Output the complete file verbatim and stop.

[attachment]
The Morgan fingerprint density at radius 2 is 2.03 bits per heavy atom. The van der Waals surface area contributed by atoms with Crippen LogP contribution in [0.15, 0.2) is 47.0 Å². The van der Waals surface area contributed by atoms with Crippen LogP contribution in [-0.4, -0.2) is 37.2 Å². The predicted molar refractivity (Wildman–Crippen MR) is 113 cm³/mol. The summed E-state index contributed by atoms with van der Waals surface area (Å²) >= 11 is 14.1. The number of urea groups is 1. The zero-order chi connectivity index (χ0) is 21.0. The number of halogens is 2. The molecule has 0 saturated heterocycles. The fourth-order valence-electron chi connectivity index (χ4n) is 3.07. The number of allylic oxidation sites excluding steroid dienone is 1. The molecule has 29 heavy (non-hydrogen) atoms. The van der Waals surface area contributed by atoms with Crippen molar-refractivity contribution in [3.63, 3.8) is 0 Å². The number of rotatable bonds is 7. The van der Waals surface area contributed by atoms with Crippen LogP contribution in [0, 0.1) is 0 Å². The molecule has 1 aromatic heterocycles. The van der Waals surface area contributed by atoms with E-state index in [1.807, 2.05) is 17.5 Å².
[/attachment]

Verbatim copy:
The Morgan fingerprint density at radius 2 is 2.03 bits per heavy atom. The van der Waals surface area contributed by atoms with Crippen LogP contribution in [0.15, 0.2) is 47.0 Å². The van der Waals surface area contributed by atoms with Crippen LogP contribution in [-0.4, -0.2) is 37.2 Å². The predicted molar refractivity (Wildman–Crippen MR) is 113 cm³/mol. The summed E-state index contributed by atoms with van der Waals surface area (Å²) >= 11 is 14.1. The number of urea groups is 1. The zero-order chi connectivity index (χ0) is 21.0. The number of halogens is 2. The molecule has 0 saturated heterocycles. The fourth-order valence-electron chi connectivity index (χ4n) is 3.07. The number of allylic oxidation sites excluding steroid dienone is 1. The molecule has 29 heavy (non-hydrogen) atoms. The van der Waals surface area contributed by atoms with Crippen molar-refractivity contribution in [3.63, 3.8) is 0 Å². The number of rotatable bonds is 7. The van der Waals surface area contributed by atoms with Crippen LogP contribution in [0, 0.1) is 0 Å². The molecule has 1 aromatic heterocycles. The van der Waals surface area contributed by atoms with E-state index in [1.807, 2.05) is 17.5 Å².